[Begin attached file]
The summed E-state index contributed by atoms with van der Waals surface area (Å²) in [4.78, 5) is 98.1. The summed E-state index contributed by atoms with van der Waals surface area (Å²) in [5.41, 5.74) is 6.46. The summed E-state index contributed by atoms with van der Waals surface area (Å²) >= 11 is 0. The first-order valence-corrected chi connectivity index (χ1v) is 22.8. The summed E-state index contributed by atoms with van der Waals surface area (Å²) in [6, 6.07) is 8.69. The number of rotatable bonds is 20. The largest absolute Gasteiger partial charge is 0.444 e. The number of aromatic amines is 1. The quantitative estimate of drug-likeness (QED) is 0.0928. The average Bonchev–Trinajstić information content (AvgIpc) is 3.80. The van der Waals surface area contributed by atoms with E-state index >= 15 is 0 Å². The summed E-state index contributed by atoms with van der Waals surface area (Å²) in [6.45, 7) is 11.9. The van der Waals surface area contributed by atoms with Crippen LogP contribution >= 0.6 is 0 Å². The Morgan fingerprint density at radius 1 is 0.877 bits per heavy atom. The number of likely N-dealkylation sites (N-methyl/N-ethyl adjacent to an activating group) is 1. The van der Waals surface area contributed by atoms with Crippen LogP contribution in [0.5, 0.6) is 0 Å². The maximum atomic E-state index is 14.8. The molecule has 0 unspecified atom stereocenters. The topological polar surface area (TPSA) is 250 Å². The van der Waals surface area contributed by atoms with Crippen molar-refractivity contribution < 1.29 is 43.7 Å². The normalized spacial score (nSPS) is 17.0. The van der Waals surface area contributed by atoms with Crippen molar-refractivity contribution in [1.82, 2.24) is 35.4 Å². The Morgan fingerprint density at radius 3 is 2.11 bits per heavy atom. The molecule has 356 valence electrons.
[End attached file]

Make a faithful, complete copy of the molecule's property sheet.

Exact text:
The summed E-state index contributed by atoms with van der Waals surface area (Å²) in [4.78, 5) is 98.1. The summed E-state index contributed by atoms with van der Waals surface area (Å²) in [5.41, 5.74) is 6.46. The summed E-state index contributed by atoms with van der Waals surface area (Å²) >= 11 is 0. The first-order valence-corrected chi connectivity index (χ1v) is 22.8. The summed E-state index contributed by atoms with van der Waals surface area (Å²) in [6, 6.07) is 8.69. The number of rotatable bonds is 20. The largest absolute Gasteiger partial charge is 0.444 e. The number of aromatic amines is 1. The quantitative estimate of drug-likeness (QED) is 0.0928. The average Bonchev–Trinajstić information content (AvgIpc) is 3.80. The van der Waals surface area contributed by atoms with E-state index >= 15 is 0 Å². The summed E-state index contributed by atoms with van der Waals surface area (Å²) in [6.45, 7) is 11.9. The van der Waals surface area contributed by atoms with Crippen LogP contribution >= 0.6 is 0 Å². The Morgan fingerprint density at radius 1 is 0.877 bits per heavy atom. The number of likely N-dealkylation sites (N-methyl/N-ethyl adjacent to an activating group) is 1. The van der Waals surface area contributed by atoms with Crippen LogP contribution in [0.5, 0.6) is 0 Å². The maximum atomic E-state index is 14.8. The molecule has 0 unspecified atom stereocenters. The topological polar surface area (TPSA) is 250 Å². The van der Waals surface area contributed by atoms with Crippen molar-refractivity contribution < 1.29 is 43.7 Å². The normalized spacial score (nSPS) is 17.0. The van der Waals surface area contributed by atoms with Crippen molar-refractivity contribution in [1.82, 2.24) is 35.4 Å². The Morgan fingerprint density at radius 3 is 2.11 bits per heavy atom. The molecule has 356 valence electrons.